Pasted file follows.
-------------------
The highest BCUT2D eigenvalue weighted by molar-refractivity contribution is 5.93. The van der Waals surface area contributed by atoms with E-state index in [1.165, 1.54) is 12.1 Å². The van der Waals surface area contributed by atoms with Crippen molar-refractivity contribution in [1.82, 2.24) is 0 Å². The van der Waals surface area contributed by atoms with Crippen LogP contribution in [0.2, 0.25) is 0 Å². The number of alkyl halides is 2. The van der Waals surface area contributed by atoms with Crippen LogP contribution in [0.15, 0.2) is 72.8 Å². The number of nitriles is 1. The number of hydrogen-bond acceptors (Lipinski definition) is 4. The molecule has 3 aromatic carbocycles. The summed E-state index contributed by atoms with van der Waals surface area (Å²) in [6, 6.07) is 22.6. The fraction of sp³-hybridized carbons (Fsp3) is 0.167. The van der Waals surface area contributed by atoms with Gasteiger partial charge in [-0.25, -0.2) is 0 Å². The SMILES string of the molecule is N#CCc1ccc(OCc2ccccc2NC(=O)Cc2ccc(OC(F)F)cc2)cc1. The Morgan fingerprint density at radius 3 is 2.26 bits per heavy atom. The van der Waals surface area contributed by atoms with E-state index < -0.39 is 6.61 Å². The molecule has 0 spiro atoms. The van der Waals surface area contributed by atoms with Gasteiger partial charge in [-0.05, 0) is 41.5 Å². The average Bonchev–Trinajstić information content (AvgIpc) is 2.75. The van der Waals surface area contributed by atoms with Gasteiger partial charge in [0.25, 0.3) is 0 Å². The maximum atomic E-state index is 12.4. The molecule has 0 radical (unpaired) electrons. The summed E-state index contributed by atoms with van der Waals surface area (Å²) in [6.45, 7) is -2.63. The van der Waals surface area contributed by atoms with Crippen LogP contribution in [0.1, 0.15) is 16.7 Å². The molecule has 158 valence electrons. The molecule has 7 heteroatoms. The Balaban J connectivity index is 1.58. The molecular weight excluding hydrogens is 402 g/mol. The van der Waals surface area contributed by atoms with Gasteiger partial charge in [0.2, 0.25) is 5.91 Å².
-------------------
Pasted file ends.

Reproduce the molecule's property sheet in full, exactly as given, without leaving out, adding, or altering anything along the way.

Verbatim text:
The highest BCUT2D eigenvalue weighted by molar-refractivity contribution is 5.93. The van der Waals surface area contributed by atoms with E-state index in [1.165, 1.54) is 12.1 Å². The van der Waals surface area contributed by atoms with Crippen molar-refractivity contribution in [1.82, 2.24) is 0 Å². The van der Waals surface area contributed by atoms with Crippen LogP contribution in [0.2, 0.25) is 0 Å². The number of alkyl halides is 2. The van der Waals surface area contributed by atoms with Crippen LogP contribution in [0.15, 0.2) is 72.8 Å². The number of nitriles is 1. The number of hydrogen-bond acceptors (Lipinski definition) is 4. The molecule has 3 aromatic carbocycles. The summed E-state index contributed by atoms with van der Waals surface area (Å²) in [6, 6.07) is 22.6. The fraction of sp³-hybridized carbons (Fsp3) is 0.167. The van der Waals surface area contributed by atoms with Gasteiger partial charge in [-0.25, -0.2) is 0 Å². The SMILES string of the molecule is N#CCc1ccc(OCc2ccccc2NC(=O)Cc2ccc(OC(F)F)cc2)cc1. The Morgan fingerprint density at radius 3 is 2.26 bits per heavy atom. The van der Waals surface area contributed by atoms with E-state index < -0.39 is 6.61 Å². The molecule has 0 spiro atoms. The van der Waals surface area contributed by atoms with Gasteiger partial charge in [-0.05, 0) is 41.5 Å². The average Bonchev–Trinajstić information content (AvgIpc) is 2.75. The van der Waals surface area contributed by atoms with Gasteiger partial charge in [0.25, 0.3) is 0 Å². The maximum atomic E-state index is 12.4. The molecule has 0 radical (unpaired) electrons. The summed E-state index contributed by atoms with van der Waals surface area (Å²) in [6.45, 7) is -2.63. The van der Waals surface area contributed by atoms with Crippen LogP contribution in [0.1, 0.15) is 16.7 Å². The molecule has 158 valence electrons. The molecule has 7 heteroatoms. The Balaban J connectivity index is 1.58. The molecular weight excluding hydrogens is 402 g/mol. The van der Waals surface area contributed by atoms with Gasteiger partial charge in [0.2, 0.25) is 5.91 Å².